The game started slowly, and rather scrappily, with the referee rather too willing to give a free kick and bring on the trainers. I think the turning point may have been when the ref got fed up with this. A visiting player had gone down, his appeals for a free kick were ignored. He stayed down, and even refused the referee’s hand to pull him up after the play had stopped. The ref continued to refuse to allow a trainer on, the player eventually limped to his feet, pointed to his ankle, and was finally shown the yellow card. Not surprisingly, this did have a curative effect. The visitors were Schwanenstadt, but sadly the need for sponsorship mean they now go under the name of SCS Bet-at-Home.com. No wonder the fans stay away, one cannot chant “Bet at home, bet at home”, so perhaps it is better to stay home, check the score by internet, and actually, Bet-at-Home on the final result. Starting in a defensive 5-4-1 formation, the home team were clearly concerned not to concede early, and this did restrict the chances on offer. It did mean it required a free kick or corner to get sufficient numbers upfield to create a real threat. It was indeed a free kick that allowed them to take the lead on 29 minutes, the ball being half cleared and then kicked back into the area, where centre half Matthias Novak stabbed it home. Schwanenstadt levelled just before half time when the home defence relaxed its grip for a moment. Early in the second half, Parndorf were confident enough to make a change and move to a more attacking 4-4-2, although it was more the opposition that then gifted to points. On 63 minutes, a silly foul allowed Marcelo to regain their lead from the spot, and five minutes later, Schwanenstadt had centre half Ratajczyk sent off for his second booking.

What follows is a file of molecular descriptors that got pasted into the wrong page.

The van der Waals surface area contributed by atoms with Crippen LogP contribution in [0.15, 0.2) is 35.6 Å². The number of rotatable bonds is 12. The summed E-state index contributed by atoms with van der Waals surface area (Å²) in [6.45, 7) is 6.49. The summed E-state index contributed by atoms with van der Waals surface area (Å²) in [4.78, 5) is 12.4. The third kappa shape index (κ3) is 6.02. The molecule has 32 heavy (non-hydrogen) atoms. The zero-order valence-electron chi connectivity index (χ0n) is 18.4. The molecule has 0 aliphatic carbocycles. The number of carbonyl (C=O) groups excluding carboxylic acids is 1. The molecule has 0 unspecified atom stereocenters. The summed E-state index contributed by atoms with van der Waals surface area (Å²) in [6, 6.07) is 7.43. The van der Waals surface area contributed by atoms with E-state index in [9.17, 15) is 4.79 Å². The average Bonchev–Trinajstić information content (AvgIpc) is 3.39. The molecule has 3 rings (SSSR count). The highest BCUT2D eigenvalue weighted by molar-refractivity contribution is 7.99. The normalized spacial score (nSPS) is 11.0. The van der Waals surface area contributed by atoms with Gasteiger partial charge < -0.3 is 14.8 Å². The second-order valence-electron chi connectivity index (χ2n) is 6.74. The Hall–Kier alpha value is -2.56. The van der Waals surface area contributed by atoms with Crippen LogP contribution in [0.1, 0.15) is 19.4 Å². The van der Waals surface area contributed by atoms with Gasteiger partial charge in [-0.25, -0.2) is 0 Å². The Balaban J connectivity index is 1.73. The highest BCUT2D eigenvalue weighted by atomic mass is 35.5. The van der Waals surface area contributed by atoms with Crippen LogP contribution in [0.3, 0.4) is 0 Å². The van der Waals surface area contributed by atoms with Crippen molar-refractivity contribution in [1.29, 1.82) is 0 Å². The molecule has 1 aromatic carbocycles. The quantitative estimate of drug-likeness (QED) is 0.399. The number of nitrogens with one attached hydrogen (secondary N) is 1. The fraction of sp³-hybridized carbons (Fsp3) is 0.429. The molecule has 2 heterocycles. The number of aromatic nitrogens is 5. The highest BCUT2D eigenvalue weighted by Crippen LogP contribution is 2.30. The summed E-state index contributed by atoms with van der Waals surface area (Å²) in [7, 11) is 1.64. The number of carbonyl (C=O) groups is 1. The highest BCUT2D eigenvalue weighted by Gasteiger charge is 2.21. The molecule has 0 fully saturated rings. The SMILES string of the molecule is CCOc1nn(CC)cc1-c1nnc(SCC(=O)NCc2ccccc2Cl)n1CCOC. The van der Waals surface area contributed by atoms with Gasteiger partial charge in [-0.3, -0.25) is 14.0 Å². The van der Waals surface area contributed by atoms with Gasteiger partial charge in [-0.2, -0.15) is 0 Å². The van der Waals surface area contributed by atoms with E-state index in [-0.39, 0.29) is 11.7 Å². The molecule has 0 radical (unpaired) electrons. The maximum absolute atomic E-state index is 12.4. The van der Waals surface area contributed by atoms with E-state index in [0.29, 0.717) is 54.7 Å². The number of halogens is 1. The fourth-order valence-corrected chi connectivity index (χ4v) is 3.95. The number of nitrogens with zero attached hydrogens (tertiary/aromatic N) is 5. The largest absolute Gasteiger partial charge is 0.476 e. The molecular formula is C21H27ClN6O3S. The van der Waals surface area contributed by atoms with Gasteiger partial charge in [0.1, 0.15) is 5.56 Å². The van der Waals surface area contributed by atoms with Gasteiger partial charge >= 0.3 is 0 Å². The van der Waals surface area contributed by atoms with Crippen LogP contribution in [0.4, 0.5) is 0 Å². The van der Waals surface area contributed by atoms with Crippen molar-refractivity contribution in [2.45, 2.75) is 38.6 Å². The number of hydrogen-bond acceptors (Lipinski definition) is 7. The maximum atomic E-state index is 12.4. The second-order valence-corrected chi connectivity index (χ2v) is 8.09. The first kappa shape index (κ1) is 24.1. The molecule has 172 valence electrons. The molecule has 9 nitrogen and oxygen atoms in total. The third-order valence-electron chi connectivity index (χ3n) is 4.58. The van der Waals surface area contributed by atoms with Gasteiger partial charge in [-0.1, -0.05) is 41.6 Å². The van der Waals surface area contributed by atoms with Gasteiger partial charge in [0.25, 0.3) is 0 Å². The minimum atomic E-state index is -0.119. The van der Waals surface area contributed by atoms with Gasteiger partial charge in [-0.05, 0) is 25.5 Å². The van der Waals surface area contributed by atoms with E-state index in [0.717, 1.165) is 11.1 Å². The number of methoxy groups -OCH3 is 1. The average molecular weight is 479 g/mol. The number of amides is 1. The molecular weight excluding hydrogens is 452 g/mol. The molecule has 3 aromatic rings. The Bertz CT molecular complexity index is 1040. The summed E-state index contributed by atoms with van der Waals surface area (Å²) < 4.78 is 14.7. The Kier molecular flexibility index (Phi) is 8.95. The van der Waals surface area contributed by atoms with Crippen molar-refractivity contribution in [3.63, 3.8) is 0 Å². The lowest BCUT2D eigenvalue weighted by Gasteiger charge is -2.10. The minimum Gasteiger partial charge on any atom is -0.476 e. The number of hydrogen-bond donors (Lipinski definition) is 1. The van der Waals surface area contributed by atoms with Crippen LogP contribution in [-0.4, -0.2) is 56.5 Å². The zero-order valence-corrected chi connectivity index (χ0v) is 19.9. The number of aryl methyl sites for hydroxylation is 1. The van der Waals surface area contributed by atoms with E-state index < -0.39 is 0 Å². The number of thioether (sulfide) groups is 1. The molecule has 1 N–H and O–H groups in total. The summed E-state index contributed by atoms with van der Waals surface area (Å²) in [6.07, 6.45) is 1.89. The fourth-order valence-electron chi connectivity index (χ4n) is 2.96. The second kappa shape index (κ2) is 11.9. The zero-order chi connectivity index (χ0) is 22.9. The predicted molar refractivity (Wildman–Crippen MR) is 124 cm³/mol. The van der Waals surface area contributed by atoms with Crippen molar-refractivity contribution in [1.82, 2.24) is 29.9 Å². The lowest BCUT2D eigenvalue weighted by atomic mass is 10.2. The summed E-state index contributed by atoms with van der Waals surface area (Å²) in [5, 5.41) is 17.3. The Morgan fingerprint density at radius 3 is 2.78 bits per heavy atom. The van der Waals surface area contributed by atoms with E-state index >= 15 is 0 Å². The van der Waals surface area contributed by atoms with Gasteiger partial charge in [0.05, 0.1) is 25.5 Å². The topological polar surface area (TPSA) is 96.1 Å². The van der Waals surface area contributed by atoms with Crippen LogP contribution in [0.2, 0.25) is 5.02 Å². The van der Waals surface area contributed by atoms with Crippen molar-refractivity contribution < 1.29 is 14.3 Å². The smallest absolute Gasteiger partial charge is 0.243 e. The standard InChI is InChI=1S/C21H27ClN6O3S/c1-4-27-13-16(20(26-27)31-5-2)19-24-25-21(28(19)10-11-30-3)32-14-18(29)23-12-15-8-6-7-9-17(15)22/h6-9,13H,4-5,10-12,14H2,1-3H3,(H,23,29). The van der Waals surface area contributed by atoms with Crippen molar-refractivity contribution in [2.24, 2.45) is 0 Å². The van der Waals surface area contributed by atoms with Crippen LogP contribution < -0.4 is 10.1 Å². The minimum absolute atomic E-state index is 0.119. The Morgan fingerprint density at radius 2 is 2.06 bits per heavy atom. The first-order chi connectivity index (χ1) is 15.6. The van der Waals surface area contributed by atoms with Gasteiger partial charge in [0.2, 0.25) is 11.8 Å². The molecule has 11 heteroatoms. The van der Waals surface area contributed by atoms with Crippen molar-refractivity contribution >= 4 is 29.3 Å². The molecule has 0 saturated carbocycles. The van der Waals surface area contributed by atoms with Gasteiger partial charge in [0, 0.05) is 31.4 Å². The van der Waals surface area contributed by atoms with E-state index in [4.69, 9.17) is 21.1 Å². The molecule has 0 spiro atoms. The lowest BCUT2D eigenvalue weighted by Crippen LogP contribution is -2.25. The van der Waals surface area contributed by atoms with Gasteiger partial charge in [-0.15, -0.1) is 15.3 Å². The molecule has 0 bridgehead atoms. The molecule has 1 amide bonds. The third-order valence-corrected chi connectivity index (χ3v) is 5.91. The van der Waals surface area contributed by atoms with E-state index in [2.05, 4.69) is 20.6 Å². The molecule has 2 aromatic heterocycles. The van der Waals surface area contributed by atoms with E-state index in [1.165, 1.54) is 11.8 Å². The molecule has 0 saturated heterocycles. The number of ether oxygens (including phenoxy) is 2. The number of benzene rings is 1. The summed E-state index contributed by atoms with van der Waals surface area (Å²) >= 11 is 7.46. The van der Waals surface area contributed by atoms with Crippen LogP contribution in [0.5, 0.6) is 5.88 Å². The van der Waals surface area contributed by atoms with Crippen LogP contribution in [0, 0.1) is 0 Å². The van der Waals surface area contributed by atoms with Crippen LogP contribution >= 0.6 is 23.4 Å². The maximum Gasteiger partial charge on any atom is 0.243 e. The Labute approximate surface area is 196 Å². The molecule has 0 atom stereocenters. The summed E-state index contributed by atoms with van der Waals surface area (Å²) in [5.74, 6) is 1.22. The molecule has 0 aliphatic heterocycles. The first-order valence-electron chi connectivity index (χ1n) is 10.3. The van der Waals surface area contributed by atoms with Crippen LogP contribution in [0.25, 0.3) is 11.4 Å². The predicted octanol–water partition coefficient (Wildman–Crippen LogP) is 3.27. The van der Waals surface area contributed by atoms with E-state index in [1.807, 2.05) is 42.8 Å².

A substitution meant they changed to 4-4-1 formation, but failed to threaten the goal again. Parndorf created a few chances, but had to wait until injury time when a parried save left the opportunity for substitute Hörtnagel to increase the score.

Meanwhile at Bad Aussee, the score was 1-1. Kapfenberg are therefore champions, (other results meant they would have been even if they had lost).